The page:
My screen has gotten even worse since yesterday. More lines have formed making it more difficult to see words and ultimately pictures. I can’t edit anything, or even get a good idea of what one looks like, so I feel like sharing my trip or even working on the birth is on hold. My google MD license says it’s the ribbon cable, so we’ll see if the Geek Squad agrees.
Interestingly enough, I took so few pictures. You’d think while in Japan, I’d have my camera 100% of the time, but the majority of my time was spent in the lodge on the military base there. Being a ‘guest’, I wasn’t allowed to roam the grounds or even leave the base to explore the city I was in, so in a way, it was a bit of a confinement. The only times I was allowed to walk about was when G-man was with me and given that he was there for work, I spent many hours inside the room.
I knew this going into the trip, so I didn’t quite mind it. I ate at Chili’s more in that one week than I have in more than 5 years. It became too convenient having it directly across the parking lot from the lodge. We did eat out in town but what I found interesting is there weren’t really any sushi places. You hear Japan and immediately sushi comes to mind, but in fact, they eat a lot of noodles. Ramen restaurants were all over the place.
Even then, we found ourselves eating Korean BBQ, Indian (twice in one day), American and finally Ramen one night and not until the 2nd to last day there, did we make it to a sushi restaurant. And I’m pretty sure the table next to us was talking down about us.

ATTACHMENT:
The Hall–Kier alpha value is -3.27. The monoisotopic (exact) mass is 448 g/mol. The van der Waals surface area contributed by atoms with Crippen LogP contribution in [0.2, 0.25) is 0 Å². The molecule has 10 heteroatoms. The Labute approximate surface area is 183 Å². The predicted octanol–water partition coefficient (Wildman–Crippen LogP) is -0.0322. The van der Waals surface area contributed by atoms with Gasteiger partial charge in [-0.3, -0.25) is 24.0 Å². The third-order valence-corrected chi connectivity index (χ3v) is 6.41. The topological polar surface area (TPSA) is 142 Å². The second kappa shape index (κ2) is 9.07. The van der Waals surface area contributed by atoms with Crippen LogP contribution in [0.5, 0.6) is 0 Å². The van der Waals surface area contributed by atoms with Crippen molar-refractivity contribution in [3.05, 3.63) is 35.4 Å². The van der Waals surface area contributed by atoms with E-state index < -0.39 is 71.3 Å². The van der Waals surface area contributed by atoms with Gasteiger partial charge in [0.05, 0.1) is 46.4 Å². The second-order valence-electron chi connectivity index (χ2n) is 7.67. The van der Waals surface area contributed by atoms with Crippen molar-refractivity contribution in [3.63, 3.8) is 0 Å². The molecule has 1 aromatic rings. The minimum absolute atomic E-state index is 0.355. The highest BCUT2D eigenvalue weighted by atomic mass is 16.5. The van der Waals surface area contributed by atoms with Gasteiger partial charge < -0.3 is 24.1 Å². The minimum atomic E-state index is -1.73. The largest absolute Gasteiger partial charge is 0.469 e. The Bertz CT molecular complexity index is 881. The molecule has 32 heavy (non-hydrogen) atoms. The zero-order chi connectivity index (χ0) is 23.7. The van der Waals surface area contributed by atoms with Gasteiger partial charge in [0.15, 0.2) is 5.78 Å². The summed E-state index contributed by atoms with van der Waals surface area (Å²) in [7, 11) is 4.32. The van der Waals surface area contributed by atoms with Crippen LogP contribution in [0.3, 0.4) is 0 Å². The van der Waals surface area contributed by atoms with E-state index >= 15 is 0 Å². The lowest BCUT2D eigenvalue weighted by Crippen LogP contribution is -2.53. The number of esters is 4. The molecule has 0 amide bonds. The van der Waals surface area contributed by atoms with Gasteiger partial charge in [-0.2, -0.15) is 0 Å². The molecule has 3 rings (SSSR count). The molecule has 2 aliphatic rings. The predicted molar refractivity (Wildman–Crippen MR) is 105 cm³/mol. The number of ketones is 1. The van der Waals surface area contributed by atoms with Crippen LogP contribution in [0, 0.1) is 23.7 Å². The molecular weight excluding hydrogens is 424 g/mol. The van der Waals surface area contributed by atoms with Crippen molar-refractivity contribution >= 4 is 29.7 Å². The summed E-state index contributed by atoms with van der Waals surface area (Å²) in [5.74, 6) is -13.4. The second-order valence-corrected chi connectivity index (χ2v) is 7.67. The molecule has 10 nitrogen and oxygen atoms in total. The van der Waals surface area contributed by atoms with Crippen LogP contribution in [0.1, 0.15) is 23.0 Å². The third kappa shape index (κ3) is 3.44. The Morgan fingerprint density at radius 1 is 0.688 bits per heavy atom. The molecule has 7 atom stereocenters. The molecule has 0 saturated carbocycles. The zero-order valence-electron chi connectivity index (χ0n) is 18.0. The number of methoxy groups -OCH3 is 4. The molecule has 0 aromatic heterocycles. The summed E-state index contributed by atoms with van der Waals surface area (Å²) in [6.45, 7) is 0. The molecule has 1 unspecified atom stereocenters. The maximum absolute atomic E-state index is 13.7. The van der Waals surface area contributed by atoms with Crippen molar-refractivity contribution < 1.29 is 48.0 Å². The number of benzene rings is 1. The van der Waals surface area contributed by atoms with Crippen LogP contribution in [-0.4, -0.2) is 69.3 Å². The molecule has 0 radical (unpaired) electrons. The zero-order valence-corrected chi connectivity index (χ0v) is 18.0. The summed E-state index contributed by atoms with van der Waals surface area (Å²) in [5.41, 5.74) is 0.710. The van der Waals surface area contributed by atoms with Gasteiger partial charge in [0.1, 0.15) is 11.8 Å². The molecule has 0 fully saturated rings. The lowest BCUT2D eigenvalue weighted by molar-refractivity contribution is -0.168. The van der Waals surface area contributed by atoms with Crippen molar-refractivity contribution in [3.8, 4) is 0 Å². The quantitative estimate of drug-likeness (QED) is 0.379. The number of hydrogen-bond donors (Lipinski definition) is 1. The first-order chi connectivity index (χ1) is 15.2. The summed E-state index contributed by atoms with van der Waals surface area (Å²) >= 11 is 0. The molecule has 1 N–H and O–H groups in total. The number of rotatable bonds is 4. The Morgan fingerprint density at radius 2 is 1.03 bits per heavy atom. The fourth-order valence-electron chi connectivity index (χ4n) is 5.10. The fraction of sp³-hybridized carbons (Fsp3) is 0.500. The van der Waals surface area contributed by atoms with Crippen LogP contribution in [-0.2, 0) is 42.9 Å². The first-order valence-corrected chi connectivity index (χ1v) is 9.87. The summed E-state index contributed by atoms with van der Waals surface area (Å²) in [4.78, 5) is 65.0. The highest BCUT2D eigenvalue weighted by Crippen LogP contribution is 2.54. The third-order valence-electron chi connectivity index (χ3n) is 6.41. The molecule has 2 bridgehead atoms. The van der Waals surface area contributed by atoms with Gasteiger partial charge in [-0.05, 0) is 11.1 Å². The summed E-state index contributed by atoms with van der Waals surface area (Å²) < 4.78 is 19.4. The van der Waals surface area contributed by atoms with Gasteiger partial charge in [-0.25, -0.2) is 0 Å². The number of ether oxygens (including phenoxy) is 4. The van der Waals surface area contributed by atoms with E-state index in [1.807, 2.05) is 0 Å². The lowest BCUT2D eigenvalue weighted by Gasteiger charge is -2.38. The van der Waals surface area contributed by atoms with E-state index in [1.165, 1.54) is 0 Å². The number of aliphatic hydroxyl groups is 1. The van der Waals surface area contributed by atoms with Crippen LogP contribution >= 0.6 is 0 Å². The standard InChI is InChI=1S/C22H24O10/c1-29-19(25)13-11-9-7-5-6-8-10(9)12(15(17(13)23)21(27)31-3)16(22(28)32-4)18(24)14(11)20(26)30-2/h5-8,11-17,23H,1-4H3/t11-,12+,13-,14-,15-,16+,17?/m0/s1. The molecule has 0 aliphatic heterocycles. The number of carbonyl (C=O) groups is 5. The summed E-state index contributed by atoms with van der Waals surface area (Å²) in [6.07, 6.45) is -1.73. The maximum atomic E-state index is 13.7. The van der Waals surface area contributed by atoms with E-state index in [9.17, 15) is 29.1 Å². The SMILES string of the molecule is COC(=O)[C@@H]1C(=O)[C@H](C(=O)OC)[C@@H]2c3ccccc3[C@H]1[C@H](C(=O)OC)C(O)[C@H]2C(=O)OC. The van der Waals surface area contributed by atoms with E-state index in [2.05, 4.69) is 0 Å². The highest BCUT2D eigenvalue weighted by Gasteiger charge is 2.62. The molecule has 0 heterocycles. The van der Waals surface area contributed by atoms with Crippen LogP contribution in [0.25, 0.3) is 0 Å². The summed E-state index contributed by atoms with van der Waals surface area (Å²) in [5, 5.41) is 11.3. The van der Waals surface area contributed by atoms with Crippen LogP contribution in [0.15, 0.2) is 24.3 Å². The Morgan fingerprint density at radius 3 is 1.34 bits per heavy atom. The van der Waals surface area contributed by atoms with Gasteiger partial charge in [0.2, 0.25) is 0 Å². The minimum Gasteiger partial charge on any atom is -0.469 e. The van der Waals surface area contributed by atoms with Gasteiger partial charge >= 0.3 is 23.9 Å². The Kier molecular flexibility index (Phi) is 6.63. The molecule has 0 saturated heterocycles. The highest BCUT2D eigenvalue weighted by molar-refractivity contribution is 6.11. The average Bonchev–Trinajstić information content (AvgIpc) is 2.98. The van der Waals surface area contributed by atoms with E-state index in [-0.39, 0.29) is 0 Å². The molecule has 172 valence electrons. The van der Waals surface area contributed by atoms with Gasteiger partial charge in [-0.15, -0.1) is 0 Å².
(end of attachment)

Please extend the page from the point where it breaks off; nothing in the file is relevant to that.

Regardless, the food everywhere was really quite good. The people were really quite nice and the experiences all around were quite memorable. So even though I didn’t have my camera with me hardly at all, I enjoyed the moments. Even though it rained the majority of my time there, I was still eager to walk about and see as much as I could.
Watching the culture, their way of life is so very different than our own. On the trains, every person is either sleeping, reading a book or on their cell phones, while the majority of them all are on their cell phones. You think its bad in America, you need to see it in Japan. I’d say a good 85% of them were face down in their phones, completely engrossed in their game or text. They’re very quiet and respectful on the trains.
However, I noticed their disinterest in sitting next to us. We joked that no one wanted to be near the whities, but boy was it true. They’d walk in and look at the empty seat next to me or G-man, and would rather stand then sit next to us. This happened quite often and was rather odd. We were quiet, respectful and I know we didn’t smell, so I couldn’t understand their aversion to being near us. The few that did, we could see their reluctance and did it strictly for the purpose of needing to rest.
On day 2, G-man and I went for a late trip into one of the cities an hour away to see the big temple that was there, and on our way back, we fell asleep. hard. So much so, the next thing I heard was the conductor saying ‘excuse me’ to wake us up. Everyone had gotten off the train except us. He ushered us off the car and asked where we were going. In our bleary state, we were able to give our location, and he kindly directed us to the train we needed. We were so tired, we didn’t even laugh from embarrassment afterward. All we could manage to do was thank him, get on the train car and fall back asleep. It wasn’t until the next morning we laughed about it all.
I’m just thankful he spoke such good English to help us.
I will admit this. There’s one thing that I can say with all confidence that I hated in Japan. That I didn’t understand why it was needed on every sidewalk, at every crossing, at the top and bottom of every step, at every single turn and corner!
These were the devil. And my feet and I hated them with every single miserable step. I do not know their purpose other than to torture me. Other than these, I thought everything else in Japan was great.
Pin It Now!